I originally started using the edge detection register, but it was occassionally double-detecting the pulses.  So I changed it to wait for a high, then wait for a low.  This ensures that there is a complete return to high before another negative pulse detected.  I looked at this on a scope, and it’s much better than the previous method.  The one benefit that I lose, however, is that the edge detection register will detect pulses even when I’m off busy doing other things.  I’m not worried about this right now — but I may revisit in the future and add some type of low-pass filter and start using the edge detection register again.

This is first time in awhile that I hooked everything back up again, and played with the actual hardware.  Man, it was a lot of fun!  I miss this stuff.  I actually have spent a lot of time thinking about the problem, and I have recently spent some time writing some Java code —- so I haven’t been completely removed or completely stagnant on everything.  But getting the hardware out is really cool.

further development on the AFP

I’m about to bring a new member of my family into this world.  As a new proud parent, I’m completely unsure about what this means in terms of time, dedication, and so on.  I’m sure I’ll have less free time to spend on projects like this.   As a result, updates and improvements are unlikely to happen in the short term.

Something to remember is that I’ve already achieved my goal, which was loosely, “to create a device that sits in between a PC and a floppy drive that can read amiga floppies and create emulator .ADFs in a reasonable period of time.”  You know, crossing the finish line was rather anti-climactic, mainly because (as you’ve seen) there are so many smaller, but no less important, steps that all add up to a working product.

I’ve learned a fair bit on this project, and would like to go back and identify the specific problems I faced, how I eventually solved them, and why they presented such a challenge.  There were some really fundamental mistakes I made which frustrated things, and made this task harder than it should have been.  I think other beginners can learn from my mistakes, and I’d like to make a post/(maybe a paper?) on some basic do’s and dont’s.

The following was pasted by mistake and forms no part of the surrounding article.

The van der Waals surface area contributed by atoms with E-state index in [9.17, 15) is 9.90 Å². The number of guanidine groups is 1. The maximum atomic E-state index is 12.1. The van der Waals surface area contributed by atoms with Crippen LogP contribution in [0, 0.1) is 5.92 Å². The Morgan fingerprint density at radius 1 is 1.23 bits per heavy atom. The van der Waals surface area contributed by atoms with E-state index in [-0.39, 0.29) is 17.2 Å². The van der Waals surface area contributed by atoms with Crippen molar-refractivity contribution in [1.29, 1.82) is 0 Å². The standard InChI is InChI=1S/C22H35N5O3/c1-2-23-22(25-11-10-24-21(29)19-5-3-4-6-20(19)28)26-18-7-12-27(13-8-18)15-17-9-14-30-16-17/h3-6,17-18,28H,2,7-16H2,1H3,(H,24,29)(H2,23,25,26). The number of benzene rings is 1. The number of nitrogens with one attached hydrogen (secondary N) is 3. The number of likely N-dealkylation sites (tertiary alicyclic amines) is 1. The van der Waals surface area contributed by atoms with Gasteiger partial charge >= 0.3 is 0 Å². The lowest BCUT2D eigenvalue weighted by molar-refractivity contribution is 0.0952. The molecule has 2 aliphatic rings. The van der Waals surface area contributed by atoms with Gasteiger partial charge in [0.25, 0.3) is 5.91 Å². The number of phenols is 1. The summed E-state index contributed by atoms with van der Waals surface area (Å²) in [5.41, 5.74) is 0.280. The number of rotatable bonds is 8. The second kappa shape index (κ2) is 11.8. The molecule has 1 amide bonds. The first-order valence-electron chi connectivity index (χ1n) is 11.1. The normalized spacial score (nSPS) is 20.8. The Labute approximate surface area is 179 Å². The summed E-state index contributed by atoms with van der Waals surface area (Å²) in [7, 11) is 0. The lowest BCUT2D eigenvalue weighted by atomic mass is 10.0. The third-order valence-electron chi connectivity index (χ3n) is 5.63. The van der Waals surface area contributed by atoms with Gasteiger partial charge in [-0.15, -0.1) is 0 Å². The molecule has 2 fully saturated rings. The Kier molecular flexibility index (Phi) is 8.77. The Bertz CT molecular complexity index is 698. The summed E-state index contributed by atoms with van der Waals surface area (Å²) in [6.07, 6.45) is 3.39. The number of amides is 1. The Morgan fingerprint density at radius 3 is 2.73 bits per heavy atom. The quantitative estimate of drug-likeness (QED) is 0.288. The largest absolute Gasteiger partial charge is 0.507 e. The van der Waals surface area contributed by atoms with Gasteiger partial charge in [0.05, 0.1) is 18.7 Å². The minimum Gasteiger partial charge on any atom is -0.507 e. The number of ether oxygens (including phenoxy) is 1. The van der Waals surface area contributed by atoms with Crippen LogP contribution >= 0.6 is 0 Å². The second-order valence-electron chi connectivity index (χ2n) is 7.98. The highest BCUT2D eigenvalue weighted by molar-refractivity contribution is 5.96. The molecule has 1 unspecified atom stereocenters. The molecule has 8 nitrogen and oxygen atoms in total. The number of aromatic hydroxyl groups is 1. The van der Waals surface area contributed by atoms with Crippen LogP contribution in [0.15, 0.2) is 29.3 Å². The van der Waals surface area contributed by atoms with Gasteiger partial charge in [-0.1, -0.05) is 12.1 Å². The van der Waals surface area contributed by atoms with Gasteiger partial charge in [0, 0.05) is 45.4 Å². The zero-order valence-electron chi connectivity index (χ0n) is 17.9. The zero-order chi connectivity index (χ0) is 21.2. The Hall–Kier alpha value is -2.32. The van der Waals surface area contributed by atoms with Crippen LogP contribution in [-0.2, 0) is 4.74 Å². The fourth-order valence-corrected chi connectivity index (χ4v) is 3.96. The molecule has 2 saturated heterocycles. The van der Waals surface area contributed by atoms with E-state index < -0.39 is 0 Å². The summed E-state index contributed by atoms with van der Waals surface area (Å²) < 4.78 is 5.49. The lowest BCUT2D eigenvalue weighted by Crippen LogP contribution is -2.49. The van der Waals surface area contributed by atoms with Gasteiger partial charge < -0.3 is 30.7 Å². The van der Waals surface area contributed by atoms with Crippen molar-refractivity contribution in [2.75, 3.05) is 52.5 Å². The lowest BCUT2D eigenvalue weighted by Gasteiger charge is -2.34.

In any event, there are a few things I want to touch up, but then I’ll be posting a copy of the java source, compiled java with instructions on how to execute, and the SX firmware.

Note that I’m not going incommunicado — I’ll be monitoring the blog and email as usual.

Last but not least, there are a number of things I really want to do with this thing, namely build a custom circuit board.  I’d like to add the writing capability, but that is a fairly large task.  There are other minor to-do’s that eventually need done.  So I’m not finished yet here.

You know, I could never have gotten as far as I have without the help of people here, especially Tim and David, and people over at the Parallax forums(Bean, pjv, Michael C, Guenther), who I’m pretty sure are tired of my posts and my frustration.

feasability of writing disks

While there are some other bug fixes and documentation to be done on what’s already been implemented, I started thinking about writing ADF’s to disk over the last few days.

While the hardware part of it is already in place, there are some things that would need done:

  • The interrupt service routine would need modified to not just read data by reacting to edges, but now extract a bit from memory and put an appropriate pulse on the writedata pin. Floppy drive specs say the pulse should be 0.1us to 1.1us wide.
  • Write an SX routine that would receive data from the PC and store it in the fram. This would need to checksum the received data and either error out or request a retransmit.
  • Write PC routines that would create the full MFM track: I’d need to create a header (easy enough, use sector numbers, 11-sector number, track number, and then checksum everything), then MFM encode the data. I’m already doing much of this in the decode portion, so I can basically do the opposite for encoding.
  • Of course there’ll need to be a “controlling” pc routine, much like my current readtrack() routine.

So the whole process of writing a disk would go something like this:

  1. Have user browse for the filename, select the file, load it into a “floppydisk” structure/object that currently exists.
  2. Rewind and make sure I’m at track 0.
  3. Create the first track’s data.
  4. Send a command to the SX to tell it to receive a track’s worth of data.
  5. Send the data making sure it’s been received correctly.
  6. Tell the SX to write the track.
  7. SX enables the write gate by lowering it, and starts pulsing out data, pausing the appropriate times for 0-bits.

I don’t see any major hangups, although there are a few timing related things to get right. I’ve got make sure 18ms has passed after each step pulse. And I’ve got to make sure 100us has passed since I’ve selected the drive(this is mainly during setup for the first trak). For the last track, I need to make sure I pause for 650us after the last track is written. I also have to make sure that the time from the write gate dropping to the first bit MUST be 8us or less. Same with the final bit, I have to raise that write-gate within 8us after the last pulse.

I’ve got to look into creating a gap, sending SYNC words, learning wtf pre-write compensation is, etc.